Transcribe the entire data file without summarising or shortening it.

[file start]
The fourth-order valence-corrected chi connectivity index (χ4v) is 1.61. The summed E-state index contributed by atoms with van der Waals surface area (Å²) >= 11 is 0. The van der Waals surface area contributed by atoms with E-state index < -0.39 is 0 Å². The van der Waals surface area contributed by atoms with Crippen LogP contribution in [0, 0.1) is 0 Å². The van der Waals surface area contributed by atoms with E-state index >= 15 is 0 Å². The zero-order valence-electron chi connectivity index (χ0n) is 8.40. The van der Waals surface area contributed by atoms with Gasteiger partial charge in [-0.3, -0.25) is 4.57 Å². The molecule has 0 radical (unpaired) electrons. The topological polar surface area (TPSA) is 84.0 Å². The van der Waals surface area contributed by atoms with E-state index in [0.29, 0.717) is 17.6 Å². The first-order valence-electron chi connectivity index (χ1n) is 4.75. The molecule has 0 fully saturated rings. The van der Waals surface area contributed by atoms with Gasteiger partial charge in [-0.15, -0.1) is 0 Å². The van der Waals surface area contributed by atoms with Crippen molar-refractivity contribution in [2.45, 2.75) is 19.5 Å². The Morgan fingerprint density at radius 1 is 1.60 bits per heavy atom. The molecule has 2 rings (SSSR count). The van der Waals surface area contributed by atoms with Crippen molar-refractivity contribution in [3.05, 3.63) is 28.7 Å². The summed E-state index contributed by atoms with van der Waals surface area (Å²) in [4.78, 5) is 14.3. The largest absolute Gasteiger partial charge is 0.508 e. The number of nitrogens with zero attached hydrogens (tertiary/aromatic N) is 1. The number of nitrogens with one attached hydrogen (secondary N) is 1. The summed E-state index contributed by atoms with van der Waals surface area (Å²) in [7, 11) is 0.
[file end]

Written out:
The fourth-order valence-corrected chi connectivity index (χ4v) is 1.61. The summed E-state index contributed by atoms with van der Waals surface area (Å²) >= 11 is 0. The van der Waals surface area contributed by atoms with E-state index < -0.39 is 0 Å². The van der Waals surface area contributed by atoms with Crippen LogP contribution in [0, 0.1) is 0 Å². The van der Waals surface area contributed by atoms with E-state index >= 15 is 0 Å². The zero-order valence-electron chi connectivity index (χ0n) is 8.40. The van der Waals surface area contributed by atoms with Gasteiger partial charge in [-0.3, -0.25) is 4.57 Å². The molecule has 0 radical (unpaired) electrons. The topological polar surface area (TPSA) is 84.0 Å². The van der Waals surface area contributed by atoms with E-state index in [0.29, 0.717) is 17.6 Å². The first-order valence-electron chi connectivity index (χ1n) is 4.75. The molecule has 0 fully saturated rings. The van der Waals surface area contributed by atoms with Gasteiger partial charge in [-0.15, -0.1) is 0 Å². The van der Waals surface area contributed by atoms with Crippen molar-refractivity contribution in [2.45, 2.75) is 19.5 Å². The Morgan fingerprint density at radius 1 is 1.60 bits per heavy atom. The molecule has 2 rings (SSSR count). The van der Waals surface area contributed by atoms with Crippen molar-refractivity contribution in [3.05, 3.63) is 28.7 Å². The summed E-state index contributed by atoms with van der Waals surface area (Å²) in [4.78, 5) is 14.3. The largest absolute Gasteiger partial charge is 0.508 e. The number of nitrogens with zero attached hydrogens (tertiary/aromatic N) is 1. The number of nitrogens with one attached hydrogen (secondary N) is 1. The summed E-state index contributed by atoms with van der Waals surface area (Å²) in [7, 11) is 0.